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Jericho Rhapsody

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Morton Gould

Morton Gould

Title varies.

General Info

Year: 1941
Duration: c. 11:35
Difficulty: V (see Ratings for explanation)
Publisher: Alfred Music
Cost: Score and Parts - $100.00   |   Score Only - $9.00


Full Score
C Piccolo
Flute I-II
Eb Clarinet
Bb Soprano Clarinet I-II-III
Eb Alto Clarinet
Bb Bass Clarinet
Eb Alto Saxophone I-II
Bb Tenor Saxophone
Eb Baritone Saxophone
Cornets I-II-III
Bb Trumpet I-II-III
Horn in F I-II-III-IV
Trombone I-II-III
Euphonium (Bass Clef & Treble Clef)
String Bass
Percussion, including:

  • Bass Drum
  • Snare Drum
  • Crash Cymbals
  • Tambourine
  • Vibraphone


See errata list in Arnald Gabriel's article in The Instrumentalist (cited in the References below).

Program Notes

Morton Gould wrote his Jericho Rhapsody in 1940 for Col. George S. Howard. It was of Gould’s earliest major band works, and remains in the repertoire even today, some 74 years later. The work refers to and develops the spiritual Jericho, and is programmatic in idea and structure. It deals with the Biblical story of Jericho and contains a number of descriptive sections in one continuous movement. The climax of the piece uses the trumpets (Jordan’s trumpets), in a long series of fanfares, ending with the walls “tumbling down.”

- Program Note from Heritage Encyclopedia of Band Music

Jericho Rhapsody was composed for the Pennsylvania Music Association (now PMEA) in 1939 at the request of George S. Howard. In this work Gould uses jazz rhythms and modern chords, antiphonal trumpets, and heavy percussion to emphasize the various sequences in the familiar Old Testament story of Joshua at Jericho. Moving without pause, the rhapsody includes Prologue, Roll Call, Chant, Dance, March and Battle, Joshua's Trumpets, The Walls Came Tumblin' Down and Hallelujah.

- Program Note from Program Notes for Band

Jericho Rhapsody (1939) is inspired from the familiar biblical story of Joshua and the Battle of Jericho. When Colonel Arnald D. Gabriel, conductor of the United States Air Force Band (1964-1985), asked Gould about his preparations before writing Jericho Rhapsody, Gould replied, “All I did was read the Book of Joshua.” The opening portion of the piece is based upon the Lord’s words to Joshua telling him to be strong and courageous in the wake of Moses’ death. Gould used another bit of scripture based on the Israelites’ journey into the Promised Land. Although the battle of Jericho in ancient times involved the use of seven trumpets, Gould chose to use three cornets and three trumpets to create the antiphonal call-and-response of the battle.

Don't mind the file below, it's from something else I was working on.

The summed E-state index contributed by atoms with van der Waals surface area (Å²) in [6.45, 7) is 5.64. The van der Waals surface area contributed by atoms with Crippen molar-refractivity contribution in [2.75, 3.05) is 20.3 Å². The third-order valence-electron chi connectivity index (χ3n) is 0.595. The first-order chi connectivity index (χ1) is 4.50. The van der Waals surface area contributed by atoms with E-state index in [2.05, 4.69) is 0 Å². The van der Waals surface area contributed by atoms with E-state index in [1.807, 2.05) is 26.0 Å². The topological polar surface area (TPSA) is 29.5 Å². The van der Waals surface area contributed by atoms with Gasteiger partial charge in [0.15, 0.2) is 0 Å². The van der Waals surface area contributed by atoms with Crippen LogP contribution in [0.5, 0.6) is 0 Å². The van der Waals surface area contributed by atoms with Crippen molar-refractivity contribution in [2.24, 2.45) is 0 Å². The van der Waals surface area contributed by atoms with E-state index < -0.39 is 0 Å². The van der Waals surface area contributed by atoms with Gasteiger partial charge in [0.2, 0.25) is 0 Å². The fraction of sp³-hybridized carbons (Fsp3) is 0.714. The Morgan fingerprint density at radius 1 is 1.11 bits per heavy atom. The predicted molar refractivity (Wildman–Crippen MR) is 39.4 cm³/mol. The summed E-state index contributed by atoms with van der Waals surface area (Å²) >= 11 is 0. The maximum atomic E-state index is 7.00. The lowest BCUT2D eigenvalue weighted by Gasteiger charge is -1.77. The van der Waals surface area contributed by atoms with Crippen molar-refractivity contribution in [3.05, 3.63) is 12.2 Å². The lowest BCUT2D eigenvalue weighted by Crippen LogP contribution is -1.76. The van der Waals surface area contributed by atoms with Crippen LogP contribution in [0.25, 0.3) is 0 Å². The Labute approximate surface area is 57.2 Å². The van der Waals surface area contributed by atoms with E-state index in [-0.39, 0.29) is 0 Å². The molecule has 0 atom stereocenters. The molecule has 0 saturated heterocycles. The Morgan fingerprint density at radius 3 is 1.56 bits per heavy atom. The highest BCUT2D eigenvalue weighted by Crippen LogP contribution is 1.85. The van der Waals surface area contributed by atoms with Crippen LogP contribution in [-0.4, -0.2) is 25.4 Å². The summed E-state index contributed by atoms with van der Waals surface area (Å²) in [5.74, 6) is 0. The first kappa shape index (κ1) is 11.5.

Moving without pause, the rhapsody begins with the Prologue, continues with the Roll Call, Chant, Dance, March and Battle, Joshua’s Trumpets, The Walls Came Tumblin’ Down, and concludes with the Hallelujah. The piece ends with a D Major chord -- a consonance which has been reserved for the final “amen.”

- Program Note from University of North Texas Symphonic Band concert program, 5 February 2019

Commercial Discography

Audio Links

State Ratings

  • Alabama: Class AA
  • Arkansas: V
  • Kansas: V
  • Louisiana: V
  • Michigan: Senior High AA
  • Minnesota: I
  • Mississippi: VI-A
  • New York: Concert Band VI
  • North Carolina: VI
  • Oklahoma: V-A
  • South Carolina: VI
  • Tennessee: V
  • Virginia: VI


To submit a performance please join The Wind Repertory Project

  • Texas A&M University (College Station) Wind Symphony (Timothy Rhea, conductor) – 24 November 2019
  • Trinity University (San Antonio, Tx.) Symphonic Wind Ensemble (James Worman, conductor) - 3 November 2019
  • Sonoma State University (Rohnert Park, Calif.) Symphonic Wind Ensemble (Andy Collinsworth, conductor) – 10 May 2019
  • University of North Texas (Denton) Symphonic Band (Dennis W. Fisher, conductor) – 5 February 2019
  • Grand Canyon University (Phoenix, Ariz.) Wind Ensemble (Paul A. Koch, conductor) - 9 October 2018
  • Harding University (Searcy, Ark.) Wind Ensemble (Mike Chance, conductor) - 19 April 2018
  • Knightwind Ensemble (Milwaukee, Wisc.) (Erik N. Janners, conductor) – 29 October 2017
  • University of North Texas (Denton) Wind Ensemble (Nicholas Enrico Williams, conductor) – 16 February 2016
  • University of North Texas (Denton) Symphonic Band (Dennis W. Fisher, conductor) - 23 October 2014
  • Urbana (Ill.) High School Concert Band ( Darren Hicks, conductor) - 2012
  • San Luis Obispo (Calif.) Wind Orchestra (Chungsam Doh, conductor) - 13 April 2008

Works for Winds by this Composer


  • Gabriel, A. (1995). "Conflict and passion in Morton Gould's Jericho: An interpretive analysis." The Instrumentalist 49, no. 6 (January 1995): 24-28.
  • Gould, M. (1941). Jericho: Rhapsody for Band [score]. Mills Music: New York.
  • Heritage Encyclopedia of Band Music. "Jericho Rhapsody." Accessed 13 July 2014.
  • Smith, Norman E. (2002). Program Notes for Band. Chicago: GIA Publications, pp. 245.